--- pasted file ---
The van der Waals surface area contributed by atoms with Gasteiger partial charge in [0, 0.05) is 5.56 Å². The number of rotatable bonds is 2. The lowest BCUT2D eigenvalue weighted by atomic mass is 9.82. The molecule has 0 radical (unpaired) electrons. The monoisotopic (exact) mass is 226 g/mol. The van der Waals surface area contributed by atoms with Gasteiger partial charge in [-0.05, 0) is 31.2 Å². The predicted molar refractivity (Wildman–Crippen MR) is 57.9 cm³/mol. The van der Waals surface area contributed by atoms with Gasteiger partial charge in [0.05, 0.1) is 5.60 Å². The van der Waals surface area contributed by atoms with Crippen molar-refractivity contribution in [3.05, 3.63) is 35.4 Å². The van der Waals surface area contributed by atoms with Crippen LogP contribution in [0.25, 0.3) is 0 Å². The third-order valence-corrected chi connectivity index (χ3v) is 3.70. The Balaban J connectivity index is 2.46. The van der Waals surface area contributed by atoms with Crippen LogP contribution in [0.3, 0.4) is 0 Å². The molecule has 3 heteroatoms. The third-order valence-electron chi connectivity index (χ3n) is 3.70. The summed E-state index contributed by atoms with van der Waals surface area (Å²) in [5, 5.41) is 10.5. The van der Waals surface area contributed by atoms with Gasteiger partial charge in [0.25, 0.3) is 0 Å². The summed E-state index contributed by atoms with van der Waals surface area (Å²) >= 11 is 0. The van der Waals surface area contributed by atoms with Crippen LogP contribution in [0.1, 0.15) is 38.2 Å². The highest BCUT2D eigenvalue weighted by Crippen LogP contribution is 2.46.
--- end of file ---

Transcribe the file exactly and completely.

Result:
The van der Waals surface area contributed by atoms with Gasteiger partial charge in [0, 0.05) is 5.56 Å². The number of rotatable bonds is 2. The lowest BCUT2D eigenvalue weighted by atomic mass is 9.82. The molecule has 0 radical (unpaired) electrons. The monoisotopic (exact) mass is 226 g/mol. The van der Waals surface area contributed by atoms with Gasteiger partial charge in [-0.05, 0) is 31.2 Å². The predicted molar refractivity (Wildman–Crippen MR) is 57.9 cm³/mol. The van der Waals surface area contributed by atoms with Gasteiger partial charge in [0.05, 0.1) is 5.60 Å². The van der Waals surface area contributed by atoms with Crippen molar-refractivity contribution in [3.05, 3.63) is 35.4 Å². The van der Waals surface area contributed by atoms with Crippen LogP contribution in [0.25, 0.3) is 0 Å². The third-order valence-corrected chi connectivity index (χ3v) is 3.70. The Balaban J connectivity index is 2.46. The van der Waals surface area contributed by atoms with Crippen LogP contribution in [0.3, 0.4) is 0 Å². The molecule has 3 heteroatoms. The third-order valence-electron chi connectivity index (χ3n) is 3.70. The summed E-state index contributed by atoms with van der Waals surface area (Å²) in [5, 5.41) is 10.5. The van der Waals surface area contributed by atoms with Gasteiger partial charge in [0.25, 0.3) is 0 Å². The summed E-state index contributed by atoms with van der Waals surface area (Å²) >= 11 is 0. The van der Waals surface area contributed by atoms with Crippen LogP contribution in [0.1, 0.15) is 38.2 Å². The highest BCUT2D eigenvalue weighted by Crippen LogP contribution is 2.46.